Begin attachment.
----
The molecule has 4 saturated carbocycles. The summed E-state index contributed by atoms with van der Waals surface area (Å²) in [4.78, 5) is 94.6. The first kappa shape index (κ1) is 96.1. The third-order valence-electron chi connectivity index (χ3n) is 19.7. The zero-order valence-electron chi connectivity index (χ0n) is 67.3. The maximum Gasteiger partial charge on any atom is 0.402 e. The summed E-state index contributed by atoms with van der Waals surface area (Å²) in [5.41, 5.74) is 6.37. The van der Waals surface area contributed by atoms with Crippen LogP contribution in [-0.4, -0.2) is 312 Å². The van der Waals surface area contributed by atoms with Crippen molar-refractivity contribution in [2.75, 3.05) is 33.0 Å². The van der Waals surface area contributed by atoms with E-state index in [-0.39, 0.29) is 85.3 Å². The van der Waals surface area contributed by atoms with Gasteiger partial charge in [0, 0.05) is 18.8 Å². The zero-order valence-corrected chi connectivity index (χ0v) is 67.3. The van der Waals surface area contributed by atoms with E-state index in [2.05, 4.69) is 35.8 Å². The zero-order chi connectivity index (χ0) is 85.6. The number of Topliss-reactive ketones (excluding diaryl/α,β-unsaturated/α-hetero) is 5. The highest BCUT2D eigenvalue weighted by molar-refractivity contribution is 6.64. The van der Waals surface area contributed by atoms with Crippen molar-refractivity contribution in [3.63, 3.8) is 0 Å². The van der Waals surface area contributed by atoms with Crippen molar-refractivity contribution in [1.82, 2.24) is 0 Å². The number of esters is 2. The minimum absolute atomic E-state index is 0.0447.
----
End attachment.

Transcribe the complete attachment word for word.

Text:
The molecule has 4 saturated carbocycles. The summed E-state index contributed by atoms with van der Waals surface area (Å²) in [4.78, 5) is 94.6. The first kappa shape index (κ1) is 96.1. The third-order valence-electron chi connectivity index (χ3n) is 19.7. The zero-order valence-electron chi connectivity index (χ0n) is 67.3. The maximum Gasteiger partial charge on any atom is 0.402 e. The summed E-state index contributed by atoms with van der Waals surface area (Å²) in [5.41, 5.74) is 6.37. The van der Waals surface area contributed by atoms with Crippen LogP contribution in [-0.4, -0.2) is 312 Å². The van der Waals surface area contributed by atoms with Crippen molar-refractivity contribution in [2.75, 3.05) is 33.0 Å². The van der Waals surface area contributed by atoms with E-state index in [-0.39, 0.29) is 85.3 Å². The van der Waals surface area contributed by atoms with Gasteiger partial charge in [0, 0.05) is 18.8 Å². The zero-order valence-corrected chi connectivity index (χ0v) is 67.3. The van der Waals surface area contributed by atoms with E-state index in [2.05, 4.69) is 35.8 Å². The zero-order chi connectivity index (χ0) is 85.6. The number of Topliss-reactive ketones (excluding diaryl/α,β-unsaturated/α-hetero) is 5. The highest BCUT2D eigenvalue weighted by molar-refractivity contribution is 6.64. The van der Waals surface area contributed by atoms with Crippen molar-refractivity contribution in [3.63, 3.8) is 0 Å². The van der Waals surface area contributed by atoms with Crippen molar-refractivity contribution in [1.82, 2.24) is 0 Å². The number of esters is 2. The minimum absolute atomic E-state index is 0.0447.